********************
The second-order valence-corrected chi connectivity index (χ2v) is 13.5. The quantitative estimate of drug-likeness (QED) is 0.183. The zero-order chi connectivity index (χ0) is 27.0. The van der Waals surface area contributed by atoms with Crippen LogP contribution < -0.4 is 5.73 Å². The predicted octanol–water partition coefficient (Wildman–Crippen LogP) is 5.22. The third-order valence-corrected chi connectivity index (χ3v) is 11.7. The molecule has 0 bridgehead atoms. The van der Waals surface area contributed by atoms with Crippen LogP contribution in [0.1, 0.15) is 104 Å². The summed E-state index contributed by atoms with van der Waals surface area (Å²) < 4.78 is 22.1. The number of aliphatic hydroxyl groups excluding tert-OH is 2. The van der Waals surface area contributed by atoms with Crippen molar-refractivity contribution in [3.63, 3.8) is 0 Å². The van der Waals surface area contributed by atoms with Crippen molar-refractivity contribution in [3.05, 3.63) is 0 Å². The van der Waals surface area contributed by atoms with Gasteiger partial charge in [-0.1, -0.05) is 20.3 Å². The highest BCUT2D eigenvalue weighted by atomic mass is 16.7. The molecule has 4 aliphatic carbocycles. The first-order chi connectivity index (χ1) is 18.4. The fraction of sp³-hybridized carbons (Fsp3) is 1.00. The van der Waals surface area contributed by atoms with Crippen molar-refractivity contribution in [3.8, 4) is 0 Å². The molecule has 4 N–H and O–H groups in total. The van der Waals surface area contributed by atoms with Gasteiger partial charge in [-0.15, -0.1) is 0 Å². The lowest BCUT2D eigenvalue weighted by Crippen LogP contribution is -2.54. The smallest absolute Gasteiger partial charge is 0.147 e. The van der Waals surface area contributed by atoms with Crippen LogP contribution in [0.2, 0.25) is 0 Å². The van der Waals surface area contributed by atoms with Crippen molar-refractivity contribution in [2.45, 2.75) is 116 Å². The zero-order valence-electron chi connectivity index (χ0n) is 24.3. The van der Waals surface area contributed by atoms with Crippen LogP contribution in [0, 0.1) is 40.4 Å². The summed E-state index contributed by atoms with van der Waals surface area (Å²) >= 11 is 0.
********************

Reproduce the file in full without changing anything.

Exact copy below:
The second-order valence-corrected chi connectivity index (χ2v) is 13.5. The quantitative estimate of drug-likeness (QED) is 0.183. The zero-order chi connectivity index (χ0) is 27.0. The van der Waals surface area contributed by atoms with Crippen LogP contribution < -0.4 is 5.73 Å². The predicted octanol–water partition coefficient (Wildman–Crippen LogP) is 5.22. The third-order valence-corrected chi connectivity index (χ3v) is 11.7. The molecule has 0 bridgehead atoms. The van der Waals surface area contributed by atoms with Crippen LogP contribution in [0.1, 0.15) is 104 Å². The summed E-state index contributed by atoms with van der Waals surface area (Å²) < 4.78 is 22.1. The number of aliphatic hydroxyl groups excluding tert-OH is 2. The van der Waals surface area contributed by atoms with Crippen molar-refractivity contribution in [3.63, 3.8) is 0 Å². The van der Waals surface area contributed by atoms with Crippen molar-refractivity contribution in [3.05, 3.63) is 0 Å². The van der Waals surface area contributed by atoms with Gasteiger partial charge in [-0.1, -0.05) is 20.3 Å². The highest BCUT2D eigenvalue weighted by atomic mass is 16.7. The molecule has 4 aliphatic carbocycles. The first-order chi connectivity index (χ1) is 18.4. The fraction of sp³-hybridized carbons (Fsp3) is 1.00. The van der Waals surface area contributed by atoms with Crippen molar-refractivity contribution in [3.8, 4) is 0 Å². The molecule has 4 N–H and O–H groups in total. The van der Waals surface area contributed by atoms with Gasteiger partial charge in [-0.15, -0.1) is 0 Å². The lowest BCUT2D eigenvalue weighted by Crippen LogP contribution is -2.54. The smallest absolute Gasteiger partial charge is 0.147 e. The van der Waals surface area contributed by atoms with Crippen LogP contribution in [0.2, 0.25) is 0 Å². The van der Waals surface area contributed by atoms with Crippen molar-refractivity contribution in [2.45, 2.75) is 116 Å². The zero-order valence-electron chi connectivity index (χ0n) is 24.3. The van der Waals surface area contributed by atoms with Crippen LogP contribution in [0, 0.1) is 40.4 Å². The summed E-state index contributed by atoms with van der Waals surface area (Å²) >= 11 is 0.